I just finished classes at OVU this week for the semester. Let me tell you, college is not what is crack-up to be. Anyways, there was one class that I really did enjoy and that was my literautre class. I enjoyed this class not only because of the material but because of the papers we got to write. I know I am a dork, but I do truly love writing papers. This one particular essay stuck with me. A little bit of background, this writing was based off of the short story "Ladies and Gentlemen, to the Gas Chamber." We had to write as one who was at the concentration camp at Auschwitz.
Barukh atah Adonai Eloheinu melekh ha‑olam, she‑hehiyanu v'kiy'manu v'higi'anu la‑z'man ha‑ze. TheShehecheyanu.I have said this prayer over and over. I do not stumble over the Hebrew words like before. Now I stumble over the meaning of these words. "Blessed are You, LORD, our God, King of the universe, who has kept us alive, sustained us, and enabled us to reach this season." How can I recite this poetry when it is not true? Blessed are you who has kept us alive. Is God still blessed when his people are dying by the thousands?
My wife Lia insisted that I go into hiding with her. “Judah, do not be foolish,” she would scream at me. She didn’t scream in anger. She never screamed in anger. She loved me. I loved her. We will never see each other again. I pray that the unfeeling God still has pity over such a beautiful creature like her. It is clear He has forgotten me. Me. A servant of his. A Rabbi. One who has committed his life for the work of Jehovah. Committed his life even to death.
Death. It is all around me. Women from my synagogue taken away from their husbands. Death. Children, abandoned by their parents, forced to starve to death. Bodies heaped on top of bodies and carted off to the crematorium. Death. Men forced to do hard labor with only the promise of the gas chambers. Thousands taken to this place of death. Auschwitz. My faith is growing weaker with every prayer I read from my prayer book. My thoughts are no longer of the joy of the Lord, but the wrath of the Lord. Wrath that is uncontrollable. Wrath that devours the innocent. An unjust wrath.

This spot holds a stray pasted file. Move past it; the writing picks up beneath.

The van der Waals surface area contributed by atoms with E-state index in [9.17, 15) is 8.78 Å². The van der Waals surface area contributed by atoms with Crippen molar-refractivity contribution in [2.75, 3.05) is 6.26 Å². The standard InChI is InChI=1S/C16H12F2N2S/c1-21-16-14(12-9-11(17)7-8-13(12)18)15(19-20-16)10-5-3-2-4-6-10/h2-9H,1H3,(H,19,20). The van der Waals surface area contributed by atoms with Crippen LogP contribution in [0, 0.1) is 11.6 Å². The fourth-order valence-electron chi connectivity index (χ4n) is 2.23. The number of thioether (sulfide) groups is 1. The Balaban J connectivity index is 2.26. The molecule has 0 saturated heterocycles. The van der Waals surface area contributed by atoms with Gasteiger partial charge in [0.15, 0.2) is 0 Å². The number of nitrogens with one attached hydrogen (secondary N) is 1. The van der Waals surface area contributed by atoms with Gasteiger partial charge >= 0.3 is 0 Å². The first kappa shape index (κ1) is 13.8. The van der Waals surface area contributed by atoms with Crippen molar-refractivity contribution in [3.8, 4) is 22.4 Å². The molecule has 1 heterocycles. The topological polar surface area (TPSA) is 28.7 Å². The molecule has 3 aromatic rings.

But justice has died. She dies everyday in the gas chambers. She is not alone when she dies; hundreds of men, women, and children are there dying with her. And I stand outside of the chambers watching justice die again, saying my prayer to the holy and just God.
Some of you might be thinking that I am a little dramatic, but just think about it. Thousands of people were killed in the Holocaust. People who thought they were God’s chosen—dying by the millions.
This week at Prime Time, a college student gave a talk on God’s silence. It stuck with me, but maybe not in the way he wanted it to. I think he was trying to say that people should keep the faith when God is silent. I am stumbling right now. I want God to just open His mouth and hold out His arms to me, but He won’t. I don’t know why. I wish I did. I am sure some would say that he is trying to teach me something. Others might say that he needs me to be broken before He can doing anything with me. But I just want to know that He is still there. I miss my Dad. I feel like I am trying with all of my might to grab a hold of his hand, his pinky, his toe, something. I want to feel like He won’t let anything hurt me anymore. But I feel like I am fair game to Satan’s attacks.
Right now it seems like there is no end to the hurt. No end to the disappointment. Many good things are being ripped right out of my hands. When I find happiness in something, a shadow of disappointment seems to be right there. Sometimes just the shadow comes and I never get to find happiness. Doubt has crept in with my faith and it scares me. I want to feel like God cares. I want to so badly, but it is difficult.
My Christian mask that I have glued to my face has cracked. I cannot pretend like the joy of the Lord is my strength when I am falling down. It is hard to sing of hope when I seem to have lost it. Though my mask itches, I still, for some reason, seem to always have it on.